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New Law Aimed at Safeguarding Consumers from Deceptive Green Claims

Green Claims

The European Council has announced the adoption of a directive aimed at safeguarding consumers from misleading green claims and other forms of greenwashing practices.


A recent study conducted by the commission revealed that over half of the green claims made by companies in the EU were found to be vague and misleading.

Key aspects of the new directive encompass regulations designed to enhance the clarity of product labels. This involves prohibiting the utilization of generic environmental claims lacking substantiated evidence. Additionally, the directive stipulates that sustainability labels must adhere strictly to official certification schemes or be endorsed by established public authorities.


The directive also encompasses regulations targeting product durability. It mandates that guarantee information on products must be more prominently displayed and introduces the creation of a standardized label to emphasize goods with extended guarantee periods. Moreover, the directive prohibits unfounded durability claims, discourages the premature replacement of consumables, and prohibits the misrepresentation of goods as repairable when they are not.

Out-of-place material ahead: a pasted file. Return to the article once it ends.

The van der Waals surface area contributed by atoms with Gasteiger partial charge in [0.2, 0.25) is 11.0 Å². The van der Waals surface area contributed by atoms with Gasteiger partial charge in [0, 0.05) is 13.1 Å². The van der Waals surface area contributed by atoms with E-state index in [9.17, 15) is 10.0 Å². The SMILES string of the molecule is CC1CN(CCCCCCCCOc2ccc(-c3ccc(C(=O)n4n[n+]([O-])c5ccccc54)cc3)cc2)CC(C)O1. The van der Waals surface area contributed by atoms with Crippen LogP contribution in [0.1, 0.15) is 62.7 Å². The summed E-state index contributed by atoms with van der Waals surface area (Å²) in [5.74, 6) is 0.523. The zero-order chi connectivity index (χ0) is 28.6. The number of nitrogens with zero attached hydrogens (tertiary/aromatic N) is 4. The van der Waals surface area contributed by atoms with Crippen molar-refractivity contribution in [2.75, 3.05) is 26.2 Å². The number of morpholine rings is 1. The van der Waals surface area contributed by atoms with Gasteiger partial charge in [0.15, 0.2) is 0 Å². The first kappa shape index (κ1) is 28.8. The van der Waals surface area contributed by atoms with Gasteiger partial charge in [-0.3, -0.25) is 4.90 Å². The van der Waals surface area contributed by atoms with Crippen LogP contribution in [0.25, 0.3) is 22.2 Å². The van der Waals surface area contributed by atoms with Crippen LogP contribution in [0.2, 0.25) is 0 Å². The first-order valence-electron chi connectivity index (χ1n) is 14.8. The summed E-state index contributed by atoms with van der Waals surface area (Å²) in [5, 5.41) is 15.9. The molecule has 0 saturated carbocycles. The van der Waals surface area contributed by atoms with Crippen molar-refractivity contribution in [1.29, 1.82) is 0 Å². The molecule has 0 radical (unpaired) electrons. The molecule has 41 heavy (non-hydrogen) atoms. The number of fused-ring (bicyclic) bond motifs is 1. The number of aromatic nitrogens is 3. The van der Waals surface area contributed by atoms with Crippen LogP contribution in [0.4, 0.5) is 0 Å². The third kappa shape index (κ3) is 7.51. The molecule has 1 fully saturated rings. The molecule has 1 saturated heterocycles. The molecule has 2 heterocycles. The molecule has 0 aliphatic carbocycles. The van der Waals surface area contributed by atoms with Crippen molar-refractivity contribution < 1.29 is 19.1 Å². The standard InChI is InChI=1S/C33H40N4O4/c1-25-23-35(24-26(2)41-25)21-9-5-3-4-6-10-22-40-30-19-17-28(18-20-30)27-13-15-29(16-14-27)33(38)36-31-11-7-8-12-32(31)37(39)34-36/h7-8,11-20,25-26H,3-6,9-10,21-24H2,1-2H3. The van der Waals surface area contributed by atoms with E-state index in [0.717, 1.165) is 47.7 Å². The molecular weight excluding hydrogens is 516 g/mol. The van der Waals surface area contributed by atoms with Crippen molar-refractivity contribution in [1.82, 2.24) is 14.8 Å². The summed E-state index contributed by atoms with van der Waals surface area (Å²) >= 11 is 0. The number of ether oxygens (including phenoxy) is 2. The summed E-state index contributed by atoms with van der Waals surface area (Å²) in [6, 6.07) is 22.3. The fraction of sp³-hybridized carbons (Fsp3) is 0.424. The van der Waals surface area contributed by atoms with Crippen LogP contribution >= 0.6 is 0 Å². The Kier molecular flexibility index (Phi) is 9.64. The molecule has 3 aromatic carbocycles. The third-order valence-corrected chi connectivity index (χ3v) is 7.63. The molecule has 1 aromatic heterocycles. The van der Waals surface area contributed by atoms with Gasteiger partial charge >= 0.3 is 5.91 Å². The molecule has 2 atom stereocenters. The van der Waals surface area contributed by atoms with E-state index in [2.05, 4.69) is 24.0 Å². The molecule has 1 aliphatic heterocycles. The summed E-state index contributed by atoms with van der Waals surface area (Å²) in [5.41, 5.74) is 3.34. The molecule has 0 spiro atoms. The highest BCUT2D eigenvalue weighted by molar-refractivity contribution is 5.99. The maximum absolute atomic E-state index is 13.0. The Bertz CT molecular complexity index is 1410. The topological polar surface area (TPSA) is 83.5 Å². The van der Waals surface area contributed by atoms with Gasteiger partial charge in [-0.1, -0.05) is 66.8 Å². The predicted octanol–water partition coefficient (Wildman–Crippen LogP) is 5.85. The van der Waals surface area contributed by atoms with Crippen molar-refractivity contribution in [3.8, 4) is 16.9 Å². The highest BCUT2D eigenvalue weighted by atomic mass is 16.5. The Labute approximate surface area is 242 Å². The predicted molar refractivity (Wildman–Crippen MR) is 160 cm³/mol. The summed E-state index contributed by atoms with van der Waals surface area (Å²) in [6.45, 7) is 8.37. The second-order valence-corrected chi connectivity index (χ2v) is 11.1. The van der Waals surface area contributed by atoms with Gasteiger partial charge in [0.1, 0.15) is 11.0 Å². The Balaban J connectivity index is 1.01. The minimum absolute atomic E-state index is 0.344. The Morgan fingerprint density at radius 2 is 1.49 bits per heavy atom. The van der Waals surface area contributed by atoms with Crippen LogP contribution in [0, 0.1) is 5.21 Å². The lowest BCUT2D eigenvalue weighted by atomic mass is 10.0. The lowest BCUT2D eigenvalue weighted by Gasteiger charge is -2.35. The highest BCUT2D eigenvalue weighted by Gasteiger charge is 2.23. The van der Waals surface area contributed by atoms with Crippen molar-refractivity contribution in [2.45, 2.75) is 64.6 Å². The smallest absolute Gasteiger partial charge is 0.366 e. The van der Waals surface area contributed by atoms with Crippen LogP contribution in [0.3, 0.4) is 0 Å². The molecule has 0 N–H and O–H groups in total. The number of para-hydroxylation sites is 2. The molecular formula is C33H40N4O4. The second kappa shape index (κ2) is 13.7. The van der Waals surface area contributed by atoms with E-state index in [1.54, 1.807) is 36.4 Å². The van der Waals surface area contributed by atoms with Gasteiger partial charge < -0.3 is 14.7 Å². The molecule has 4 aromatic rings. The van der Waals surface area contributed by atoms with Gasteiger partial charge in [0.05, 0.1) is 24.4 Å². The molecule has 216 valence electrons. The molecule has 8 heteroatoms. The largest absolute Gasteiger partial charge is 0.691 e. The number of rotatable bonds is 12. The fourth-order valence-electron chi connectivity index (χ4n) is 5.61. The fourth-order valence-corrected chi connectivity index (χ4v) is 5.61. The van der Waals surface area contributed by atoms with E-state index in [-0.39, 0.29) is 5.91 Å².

While upholding the primary objectives of the commission's initial proposal, the final text of the directive incorporates several significant enhancements. These include the prohibition of claims derived from carbon offsetting schemes suggesting a product has a neutral, reduced, or positive environmental impact. Furthermore, the directive strengthens criteria pertaining to sustainability labels and augments monitoring measures concerning claims concerning products' prospective environmental performance.

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